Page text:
Basics of the Bill drill are to draw and fire 6 shots in the "A" or "-0" of the target as fast as possible.  You should be focusing on getting the gun on target quickly and following the front sight.  Try and watch the front sight lift and settle back into position.  If you can't see the sight you can't expect to get the gun on target as quickly as possible.  

     Before starting the drill, take a deep breath, hold it for a couple seconds and slowly release.  Then actively visualize exactly what you're going to do.  Everything from your fingers wrapping around the grip on your draw to watching the sight settle down after the sixth round is fired.

Post your best times in the comments section.  

Keep shooting,

Tuesday, June 7, 2011

EDC GEAR: Benchmade 943, First Impression

     My Benchmade 943, Osborne design folder, came in the mail today.  Thought I would throw up some photo's and my initial impressions of the knife as well.  Hope you enjoy, as I'm sure to enjoy carrying this one.

     S30V stainless steel blade (58-60HRC)
     AXIS locking mechanism (ambidextrous)
     Black anodized 6061-T6 aluminum handle
     Ambidextrous thumb stud
     Stainless steel liners
     Reversible pocket clip
Initial impressions:
     The first thing I took note of when unboxing the knife was the packaging.  The knife comes in a somewhat standard looking knife box, until you open it.  Inside you find foam padding and a cloth bag containing your new blade.   

     Initially the handle of the knife does feel a bit dry to the touch.  I have heard others explain it as powdery, but I wouldn't call it that, it feels similar to a very smooth sandstone.  The surface texture offers a semblance of grip, but I would not consider it grippy.  The knurling at either side of the top of the handle and protruding pocket clip on the back provide plenty of grip providing a confident grasp of the knife.

Saturday, June 4, 2011

CR Speed Versa Mag Pouch Single Stack Mod.

This is how I modified my Versa mag pouches to be more single stack friendly because as they come out of the bag they are virtually unusable. 

Required materials:
  • Plastic spacers
  • Flat head screws and lock nuts (about 10-24 x 1/2")
Recommended Tools:
  • Belt sander, bench grinder, etc.
  • Bandsaw, hacksaw, etc.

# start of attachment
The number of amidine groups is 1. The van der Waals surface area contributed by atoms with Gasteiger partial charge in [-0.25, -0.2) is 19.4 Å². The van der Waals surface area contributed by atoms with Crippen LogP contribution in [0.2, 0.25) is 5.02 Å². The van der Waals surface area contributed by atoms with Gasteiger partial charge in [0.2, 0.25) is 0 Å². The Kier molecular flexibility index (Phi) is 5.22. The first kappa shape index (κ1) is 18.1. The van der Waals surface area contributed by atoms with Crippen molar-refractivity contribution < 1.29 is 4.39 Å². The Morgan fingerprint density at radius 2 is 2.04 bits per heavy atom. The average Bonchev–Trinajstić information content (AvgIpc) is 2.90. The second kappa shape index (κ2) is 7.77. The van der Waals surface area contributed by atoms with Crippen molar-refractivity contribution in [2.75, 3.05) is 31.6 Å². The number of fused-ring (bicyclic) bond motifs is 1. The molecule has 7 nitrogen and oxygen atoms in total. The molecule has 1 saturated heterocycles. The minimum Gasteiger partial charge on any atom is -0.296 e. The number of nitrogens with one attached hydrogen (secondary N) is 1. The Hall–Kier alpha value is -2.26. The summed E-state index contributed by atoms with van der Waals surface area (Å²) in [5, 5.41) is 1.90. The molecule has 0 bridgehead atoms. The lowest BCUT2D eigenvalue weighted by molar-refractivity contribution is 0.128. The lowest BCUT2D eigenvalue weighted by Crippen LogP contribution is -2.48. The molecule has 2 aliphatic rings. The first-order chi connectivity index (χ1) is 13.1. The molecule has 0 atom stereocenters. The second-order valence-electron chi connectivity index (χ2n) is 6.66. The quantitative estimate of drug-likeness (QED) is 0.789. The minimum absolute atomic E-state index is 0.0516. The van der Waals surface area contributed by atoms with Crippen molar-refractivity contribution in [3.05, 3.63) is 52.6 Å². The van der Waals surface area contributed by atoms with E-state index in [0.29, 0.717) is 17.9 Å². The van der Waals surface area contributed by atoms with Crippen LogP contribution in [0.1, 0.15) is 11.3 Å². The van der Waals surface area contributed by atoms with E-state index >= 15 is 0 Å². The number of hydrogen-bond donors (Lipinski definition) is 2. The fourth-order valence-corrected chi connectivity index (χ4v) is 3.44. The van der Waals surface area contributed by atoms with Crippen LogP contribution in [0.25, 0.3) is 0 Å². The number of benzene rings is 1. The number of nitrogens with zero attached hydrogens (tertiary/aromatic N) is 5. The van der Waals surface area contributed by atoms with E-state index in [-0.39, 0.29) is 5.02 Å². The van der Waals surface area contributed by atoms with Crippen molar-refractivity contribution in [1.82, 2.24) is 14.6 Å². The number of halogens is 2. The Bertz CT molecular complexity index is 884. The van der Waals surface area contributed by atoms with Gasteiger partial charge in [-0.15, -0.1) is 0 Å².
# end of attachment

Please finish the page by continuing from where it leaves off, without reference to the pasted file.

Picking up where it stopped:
• Drill press, or hand drill
  • Drill bits 
  • End mill or wood cutting drill bit
  • Offset screwdriver or shortened bit
  • Vice
  • Center punch
  • Allen wrench
  • Diagonal cutters
First thing to do is disassemble your mag pouches.  Then use one of your existing spacers to mark your spacer material and cut your new spacers to size. 

After you have cut your new spacers to an appropriate size, mine fit a little tighter than the originals, you can center mark and punch them.  

Thursday, June 2, 2011

Weekly training tip: Shoot with your eyes closed?

Beating the flinch.

If you ever find yourself developing a flinch or helping a new shooter overcome a bad flinch one thing you can try is shooting with your eyes closed.

At first this may seem a little silly but I ensure you it's not.  Shooting a few rounds into the berm with your eyes closed can be quite a revealing and "eye opening" experience.  When you shoot with your eyes open your vision can become overwhelmed with all that is happening at once.  Add to that the slide recoiling in the direction of your face and the loud report of the round and you have yourself a perfectly normal natural reaction to the situation.  To flinch.  

To help overcome this you can grip the pistol as usual and squeeze off a round with your eyes closed.  In addition to this you can also "double plug" your ears.  (Meaning to use ear muffs and plugs at the same time.)  Toning down the report can help a lot, particularly with centerfire pistols.  Now that you have closed your eyes and double plugged you are ready to reteach yourself that the firearm is not there to hurt you.  When you feel the gun recoiling in your hands your subconscious mind relearns that the gun is not there to hurt you and there is no reason to flinch.  

It's very similar to someone throwing a fastball at you, if you don't have the confidence to catch the ball you're going to flinch.  If you have the confidence that you can catch the ball you will simply throw the glove up and receive the ball.  Confidence comes from the subconscious, you must relax and be ready to learn.  Once you have trained your subconscious that it needs not flinch after the trigger press you can continue to watch your groups shrink.

Keep Shooting,